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Gas pipelines' routes key to public acceptance

| Saturday, June 13, 2015, 9:00 p.m.
In this Thursday, April 17, 2014 photo, workers continue the construction at a gas pipeline site in Harmony, Pa. Dennis Martire, from the Laborers International Union, says that the man-hours of union work on large pipeline jobs in Pennsylvania and West Virginia have increased by more than 14 times since 2008.

As battles over increased taxes and environmental regulations grow louder between the shale gas industry and Gov. Tom Wolf's administration, the sides seem to have found common ground on a related issue.

If gas companies are to succeed in Pennsylvania and generate the kinds of jobs, revenue and taxes the government wants to take advantage of, thousands of miles of pipelines are required to reduce a glut and connect wells to lucrative markets.

“At the ends of these pipes can be thousands of jobs,” Department of Environmental Protection Secretary John Quigley, the state's top gas industry regulator, told a Senate panel this month.

Things get sticky along those pipes' proposed routes, though. Between the shale fields producing record amounts of cheap gas and cities hungry to buy it sit forests and streams under state and federal protection, landowners who don't want their backyards dug up, environmental groups looking to block development, fire chiefs worried about explosions, and a web of local, state and federal regulations and permitting processes described as nearly impenetrable.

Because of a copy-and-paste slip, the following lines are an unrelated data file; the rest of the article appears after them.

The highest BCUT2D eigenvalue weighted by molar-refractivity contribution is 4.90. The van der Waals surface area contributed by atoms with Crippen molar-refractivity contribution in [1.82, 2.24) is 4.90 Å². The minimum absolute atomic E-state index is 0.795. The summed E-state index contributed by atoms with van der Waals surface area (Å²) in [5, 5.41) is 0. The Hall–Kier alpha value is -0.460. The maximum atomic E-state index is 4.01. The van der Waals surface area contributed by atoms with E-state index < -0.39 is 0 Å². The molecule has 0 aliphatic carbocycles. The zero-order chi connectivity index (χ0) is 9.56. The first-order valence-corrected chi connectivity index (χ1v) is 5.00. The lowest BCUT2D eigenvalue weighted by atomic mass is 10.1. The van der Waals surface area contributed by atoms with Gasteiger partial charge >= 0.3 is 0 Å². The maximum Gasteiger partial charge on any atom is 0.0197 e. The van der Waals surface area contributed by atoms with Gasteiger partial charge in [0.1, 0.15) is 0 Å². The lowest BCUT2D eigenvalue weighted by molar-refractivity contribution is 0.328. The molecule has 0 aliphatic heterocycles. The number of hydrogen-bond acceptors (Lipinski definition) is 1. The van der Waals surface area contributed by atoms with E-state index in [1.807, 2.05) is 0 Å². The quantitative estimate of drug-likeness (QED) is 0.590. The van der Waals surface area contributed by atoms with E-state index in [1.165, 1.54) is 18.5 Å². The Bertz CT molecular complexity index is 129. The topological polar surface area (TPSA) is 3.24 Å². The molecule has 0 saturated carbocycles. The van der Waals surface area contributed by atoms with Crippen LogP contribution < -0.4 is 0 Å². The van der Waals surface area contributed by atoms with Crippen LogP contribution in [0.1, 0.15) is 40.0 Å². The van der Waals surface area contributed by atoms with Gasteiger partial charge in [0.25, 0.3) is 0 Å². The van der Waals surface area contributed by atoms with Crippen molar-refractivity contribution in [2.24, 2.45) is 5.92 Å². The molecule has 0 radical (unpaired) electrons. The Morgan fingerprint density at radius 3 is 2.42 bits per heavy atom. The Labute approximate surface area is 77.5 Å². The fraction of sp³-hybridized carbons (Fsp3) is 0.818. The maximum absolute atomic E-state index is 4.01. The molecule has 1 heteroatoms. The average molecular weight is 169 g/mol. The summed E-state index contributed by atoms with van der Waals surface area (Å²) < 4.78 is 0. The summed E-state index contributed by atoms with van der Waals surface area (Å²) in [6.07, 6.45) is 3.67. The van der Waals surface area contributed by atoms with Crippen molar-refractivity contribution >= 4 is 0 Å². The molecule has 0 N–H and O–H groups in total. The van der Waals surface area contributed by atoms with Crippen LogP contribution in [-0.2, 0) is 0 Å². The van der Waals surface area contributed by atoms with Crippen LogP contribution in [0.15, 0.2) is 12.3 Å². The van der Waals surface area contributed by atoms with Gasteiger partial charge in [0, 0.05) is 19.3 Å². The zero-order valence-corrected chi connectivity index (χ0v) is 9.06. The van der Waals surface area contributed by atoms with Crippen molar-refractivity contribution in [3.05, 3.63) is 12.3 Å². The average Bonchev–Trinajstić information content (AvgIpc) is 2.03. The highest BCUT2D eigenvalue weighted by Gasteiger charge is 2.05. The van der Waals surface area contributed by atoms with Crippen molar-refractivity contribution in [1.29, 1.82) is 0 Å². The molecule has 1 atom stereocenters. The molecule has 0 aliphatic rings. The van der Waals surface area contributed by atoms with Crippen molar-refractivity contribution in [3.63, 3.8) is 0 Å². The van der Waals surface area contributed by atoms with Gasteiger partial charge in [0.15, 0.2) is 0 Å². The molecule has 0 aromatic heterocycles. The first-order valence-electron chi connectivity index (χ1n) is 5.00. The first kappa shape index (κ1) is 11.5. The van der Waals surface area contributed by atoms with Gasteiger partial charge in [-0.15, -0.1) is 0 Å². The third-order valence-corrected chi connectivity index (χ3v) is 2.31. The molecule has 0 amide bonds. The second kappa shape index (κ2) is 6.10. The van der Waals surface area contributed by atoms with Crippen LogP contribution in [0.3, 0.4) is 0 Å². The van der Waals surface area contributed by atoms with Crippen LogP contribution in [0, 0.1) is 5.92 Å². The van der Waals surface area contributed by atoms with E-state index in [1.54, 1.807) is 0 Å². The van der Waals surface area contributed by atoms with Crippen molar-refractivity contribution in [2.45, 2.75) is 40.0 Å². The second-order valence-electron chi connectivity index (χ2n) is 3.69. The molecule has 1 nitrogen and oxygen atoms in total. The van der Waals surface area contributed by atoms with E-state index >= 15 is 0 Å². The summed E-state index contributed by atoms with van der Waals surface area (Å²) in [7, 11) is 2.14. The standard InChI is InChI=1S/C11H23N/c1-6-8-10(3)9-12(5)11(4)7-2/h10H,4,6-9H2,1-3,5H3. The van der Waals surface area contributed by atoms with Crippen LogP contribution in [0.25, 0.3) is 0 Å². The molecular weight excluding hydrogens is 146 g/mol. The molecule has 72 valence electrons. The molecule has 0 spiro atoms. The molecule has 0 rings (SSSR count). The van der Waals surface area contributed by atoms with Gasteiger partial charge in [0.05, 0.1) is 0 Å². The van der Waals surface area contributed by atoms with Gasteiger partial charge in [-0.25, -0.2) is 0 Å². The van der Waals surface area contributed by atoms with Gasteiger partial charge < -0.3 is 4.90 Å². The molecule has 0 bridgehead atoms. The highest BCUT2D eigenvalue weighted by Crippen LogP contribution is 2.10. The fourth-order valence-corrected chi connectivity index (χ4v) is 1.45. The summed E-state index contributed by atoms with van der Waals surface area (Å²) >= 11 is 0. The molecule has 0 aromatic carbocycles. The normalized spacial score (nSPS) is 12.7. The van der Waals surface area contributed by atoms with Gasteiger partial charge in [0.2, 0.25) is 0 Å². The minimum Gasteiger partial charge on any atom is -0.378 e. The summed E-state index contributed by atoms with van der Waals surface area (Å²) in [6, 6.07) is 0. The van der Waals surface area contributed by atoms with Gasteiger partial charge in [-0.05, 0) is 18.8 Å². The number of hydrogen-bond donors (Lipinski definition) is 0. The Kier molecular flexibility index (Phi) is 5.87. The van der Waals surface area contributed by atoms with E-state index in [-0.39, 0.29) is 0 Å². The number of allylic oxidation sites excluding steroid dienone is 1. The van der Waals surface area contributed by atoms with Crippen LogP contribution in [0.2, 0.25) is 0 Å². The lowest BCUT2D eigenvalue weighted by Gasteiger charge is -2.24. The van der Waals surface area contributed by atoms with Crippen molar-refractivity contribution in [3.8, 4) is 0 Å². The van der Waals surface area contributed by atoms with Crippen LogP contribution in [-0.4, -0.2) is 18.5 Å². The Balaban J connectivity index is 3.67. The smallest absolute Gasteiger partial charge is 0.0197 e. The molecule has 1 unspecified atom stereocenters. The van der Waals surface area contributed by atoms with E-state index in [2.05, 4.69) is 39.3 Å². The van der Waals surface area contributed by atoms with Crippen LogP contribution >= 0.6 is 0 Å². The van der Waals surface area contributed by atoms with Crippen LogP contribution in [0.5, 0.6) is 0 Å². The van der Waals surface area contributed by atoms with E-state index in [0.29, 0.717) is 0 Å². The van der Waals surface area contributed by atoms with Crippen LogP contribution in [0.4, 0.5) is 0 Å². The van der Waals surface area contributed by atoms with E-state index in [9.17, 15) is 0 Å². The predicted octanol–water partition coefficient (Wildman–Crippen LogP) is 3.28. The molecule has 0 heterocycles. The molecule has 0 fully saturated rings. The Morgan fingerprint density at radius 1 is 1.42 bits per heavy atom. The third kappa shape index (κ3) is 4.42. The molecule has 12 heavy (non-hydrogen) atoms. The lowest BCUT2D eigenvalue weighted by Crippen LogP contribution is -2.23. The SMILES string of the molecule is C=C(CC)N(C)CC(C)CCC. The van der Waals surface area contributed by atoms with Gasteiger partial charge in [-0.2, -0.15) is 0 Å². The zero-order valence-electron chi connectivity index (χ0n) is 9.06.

All can slow a project to a near halt.

To take a stab at addressing those concerns, Wolf is forming a task force, led by Quigley, that will look for ways to get pipes in the ground more quickly while easing community concerns and limiting potential consequences. It has support from industry and environmental advocates.

“This is a good opportunity for everyone,” said Mike Atchie, director of public outreach for Tulsa-based Williams Cos., a national pipeline operator behind several proposed projects in Pennsylvania, including the Atlantic Sunrise project that encountered loud opposition in counties between Harrisburg and Philadelphia.

“Call me an optimist, but realistically I think some agreements can be worked out. There can be some concessions on all sides,” said Michael Helbing, Philadelphia-based staff attorney for the environmental group PennFuture.

The keys to success, say several stakeholders, are better communication, streamlined permitting and coordination among companies to limit their footprint.

“We have to start this dialogue,” Quigley told the Tribune-Review.

Communication

Philadelphia-based Sunoco Logistics, which is spending $3 billion in Pennsylvania to convert an older pipeline and build parallel lines to carry natural gas liquids as part of its Mariner East 1 and 2 projects, wants to share lessons it learned with other members of the task force.

The most important lessons? “Communication, communication, communication,” spokesman Jeff Shields said.

“That's to all levels — the landowners to their representatives and local leaders, to the governor's mansion,” he said. “Everyone on all levels needs to understand what we're looking to do overall, and what we're doing next week” on a specific street.

Companies have a better shot of burying pipe without conflict if they reach out personally to township leaders, emergency responders and landowners before holding public hearings on permit applications, several leaders said.